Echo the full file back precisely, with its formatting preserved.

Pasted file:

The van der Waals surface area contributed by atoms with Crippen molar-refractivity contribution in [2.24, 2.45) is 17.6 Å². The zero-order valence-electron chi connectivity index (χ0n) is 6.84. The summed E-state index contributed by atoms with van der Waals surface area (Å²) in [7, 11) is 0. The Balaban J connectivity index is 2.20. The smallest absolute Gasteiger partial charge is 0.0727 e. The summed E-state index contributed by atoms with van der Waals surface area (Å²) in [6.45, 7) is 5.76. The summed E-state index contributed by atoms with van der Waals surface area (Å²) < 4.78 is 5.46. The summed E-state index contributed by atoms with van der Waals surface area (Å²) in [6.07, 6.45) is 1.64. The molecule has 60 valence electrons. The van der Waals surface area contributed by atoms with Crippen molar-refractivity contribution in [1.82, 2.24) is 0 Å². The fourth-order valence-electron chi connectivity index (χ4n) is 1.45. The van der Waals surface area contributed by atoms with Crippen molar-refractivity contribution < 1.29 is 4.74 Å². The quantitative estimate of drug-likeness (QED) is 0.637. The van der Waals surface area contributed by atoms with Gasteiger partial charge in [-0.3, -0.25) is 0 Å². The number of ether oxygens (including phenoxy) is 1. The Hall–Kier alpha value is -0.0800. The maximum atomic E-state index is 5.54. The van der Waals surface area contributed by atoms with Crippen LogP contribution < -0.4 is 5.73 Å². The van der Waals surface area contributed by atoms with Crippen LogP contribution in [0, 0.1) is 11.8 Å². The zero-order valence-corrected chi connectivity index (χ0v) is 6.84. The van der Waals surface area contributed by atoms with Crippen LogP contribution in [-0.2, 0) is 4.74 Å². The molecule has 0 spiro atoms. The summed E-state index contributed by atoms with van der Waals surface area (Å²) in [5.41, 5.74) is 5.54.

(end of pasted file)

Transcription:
The van der Waals surface area contributed by atoms with Crippen molar-refractivity contribution in [2.24, 2.45) is 17.6 Å². The zero-order valence-electron chi connectivity index (χ0n) is 6.84. The summed E-state index contributed by atoms with van der Waals surface area (Å²) in [7, 11) is 0. The Balaban J connectivity index is 2.20. The smallest absolute Gasteiger partial charge is 0.0727 e. The summed E-state index contributed by atoms with van der Waals surface area (Å²) in [6.45, 7) is 5.76. The summed E-state index contributed by atoms with van der Waals surface area (Å²) < 4.78 is 5.46. The summed E-state index contributed by atoms with van der Waals surface area (Å²) in [6.07, 6.45) is 1.64. The molecule has 60 valence electrons. The van der Waals surface area contributed by atoms with Crippen molar-refractivity contribution in [1.82, 2.24) is 0 Å². The fourth-order valence-electron chi connectivity index (χ4n) is 1.45. The van der Waals surface area contributed by atoms with Crippen molar-refractivity contribution < 1.29 is 4.74 Å². The quantitative estimate of drug-likeness (QED) is 0.637. The van der Waals surface area contributed by atoms with Gasteiger partial charge in [-0.3, -0.25) is 0 Å². The number of ether oxygens (including phenoxy) is 1. The Hall–Kier alpha value is -0.0800. The maximum atomic E-state index is 5.54. The van der Waals surface area contributed by atoms with Crippen LogP contribution < -0.4 is 5.73 Å². The van der Waals surface area contributed by atoms with Crippen LogP contribution in [0, 0.1) is 11.8 Å². The zero-order valence-corrected chi connectivity index (χ0v) is 6.84. The van der Waals surface area contributed by atoms with Crippen LogP contribution in [-0.2, 0) is 4.74 Å². The molecule has 0 spiro atoms. The summed E-state index contributed by atoms with van der Waals surface area (Å²) in [5.41, 5.74) is 5.54.